Flashed concrete framing, wall panels and roof tile are constructed to resist harsh environments and corrosive chemicals and block moisture. It is usually applied at the intersections or edges of rakes, skylights and ridges. Flashing is also applied to siding, structural framing and where roofs meet or run perpendicular with walls. For example, flashing dams can be attached to concrete columns at inner and outer corners to prevent water and other elements from affecting the structural framing.
Concrete flashing can be made of different materials. Copper, lead-coated copper, zinc, aluminum, stainless steel, and Galvalume are among the most popular sheet metal flashings for buildings, according to the U.S. Department of Housing and Urban Development. Flashing metals that work best with concrete building components include stainless steel and lead. In addition to holding up well against concrete and masonry, stainless steel is durable and protects against harsh weather such as acid rain. Lead flashing is flexible and works well with concrete tiles and other building features with curved surfaces. It is also highly resistant to severe elements such as acid rain and salt spray.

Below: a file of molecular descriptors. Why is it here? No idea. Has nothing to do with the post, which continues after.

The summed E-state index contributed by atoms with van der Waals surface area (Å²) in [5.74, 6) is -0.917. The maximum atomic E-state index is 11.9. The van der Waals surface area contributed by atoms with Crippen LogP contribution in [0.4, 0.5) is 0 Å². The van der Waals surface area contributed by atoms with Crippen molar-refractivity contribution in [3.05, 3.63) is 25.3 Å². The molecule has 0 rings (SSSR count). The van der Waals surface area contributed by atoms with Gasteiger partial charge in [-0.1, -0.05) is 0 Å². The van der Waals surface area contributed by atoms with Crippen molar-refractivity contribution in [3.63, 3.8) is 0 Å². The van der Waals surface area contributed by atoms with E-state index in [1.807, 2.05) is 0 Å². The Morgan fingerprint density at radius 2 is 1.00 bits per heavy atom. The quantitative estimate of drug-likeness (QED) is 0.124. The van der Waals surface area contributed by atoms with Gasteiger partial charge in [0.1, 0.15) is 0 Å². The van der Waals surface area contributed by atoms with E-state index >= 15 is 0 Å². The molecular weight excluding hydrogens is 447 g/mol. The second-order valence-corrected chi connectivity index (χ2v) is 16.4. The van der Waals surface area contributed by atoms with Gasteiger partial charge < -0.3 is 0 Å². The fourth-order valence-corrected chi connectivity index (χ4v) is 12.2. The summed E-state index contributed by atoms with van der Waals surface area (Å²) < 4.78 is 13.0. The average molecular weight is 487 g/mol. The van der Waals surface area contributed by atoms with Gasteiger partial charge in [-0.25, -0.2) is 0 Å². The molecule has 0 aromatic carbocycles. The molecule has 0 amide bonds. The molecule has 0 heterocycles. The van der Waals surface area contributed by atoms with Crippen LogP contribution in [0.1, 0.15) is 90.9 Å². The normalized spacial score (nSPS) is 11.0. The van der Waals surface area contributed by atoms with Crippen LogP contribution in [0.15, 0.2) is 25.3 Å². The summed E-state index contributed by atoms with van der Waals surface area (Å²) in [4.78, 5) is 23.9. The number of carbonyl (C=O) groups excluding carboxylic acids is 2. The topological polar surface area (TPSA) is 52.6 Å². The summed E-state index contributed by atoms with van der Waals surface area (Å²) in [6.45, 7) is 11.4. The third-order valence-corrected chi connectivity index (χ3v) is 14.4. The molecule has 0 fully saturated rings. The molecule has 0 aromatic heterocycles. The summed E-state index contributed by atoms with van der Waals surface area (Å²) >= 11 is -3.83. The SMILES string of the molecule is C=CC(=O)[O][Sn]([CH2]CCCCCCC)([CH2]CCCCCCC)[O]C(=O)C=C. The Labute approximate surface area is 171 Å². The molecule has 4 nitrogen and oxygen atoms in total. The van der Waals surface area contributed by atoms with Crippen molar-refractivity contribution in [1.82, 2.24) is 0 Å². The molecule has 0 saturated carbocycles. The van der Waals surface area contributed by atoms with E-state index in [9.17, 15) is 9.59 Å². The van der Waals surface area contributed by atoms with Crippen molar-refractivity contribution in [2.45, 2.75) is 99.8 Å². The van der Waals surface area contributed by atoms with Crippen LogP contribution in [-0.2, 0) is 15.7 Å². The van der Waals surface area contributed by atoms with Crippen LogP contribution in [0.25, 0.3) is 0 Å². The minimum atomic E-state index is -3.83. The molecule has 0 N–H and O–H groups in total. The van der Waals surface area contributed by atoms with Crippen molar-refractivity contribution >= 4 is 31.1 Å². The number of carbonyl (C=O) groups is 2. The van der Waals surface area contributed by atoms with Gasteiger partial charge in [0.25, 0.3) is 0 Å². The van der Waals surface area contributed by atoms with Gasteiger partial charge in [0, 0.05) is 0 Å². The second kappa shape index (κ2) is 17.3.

According to the National Roofing Contractors Association, roofs lined with concrete tiles can be categorized into four groups: valleys, vertical surfaces, perimeter edge metal and penetrations. Valley flashings are installed where roofs intersect and typically are made with sheet metal. Vertical surface flashings are installed at the end or edge of vertical structures such as chimneys. Apron, step, cricket and counterflashing are all flashing techniques used for vertical surfaces. Concrete tiles can also feature perimeter edge metal flashing, which is used in harsh climates. Penetrations are typically used on devices such as exhaust vents or pipes located under shingles and flanges.
Installing flashed concrete walls and roofs requires significant time, effort and masonry expertise. The International Masonry Institute points out different obstacles that builders may face when working on flashing installations. Intricate cutting and folding are required to maintain flashing consistency at columns located between concrete masonry panels. Factors such as the columns’ shape and spatial arrangement influence installation methods. Builders must also take into account that construction tolerances in structural steel frames are significantly greater than the masonry walls they support.
Galvalume sheet metal, aluminum flashing and Rheinzink metal flashing are not recommended for concrete or fiber-cement materials, according to the U.S. Department of Housing and Urban Development. Because concrete is highly alkaline, it can corrode aluminum and Rheinzink metal flashings. Galvalume steel flashings can also deteriorate when paired with concrete, since fresh concrete tends to hold significant amounts of moisture.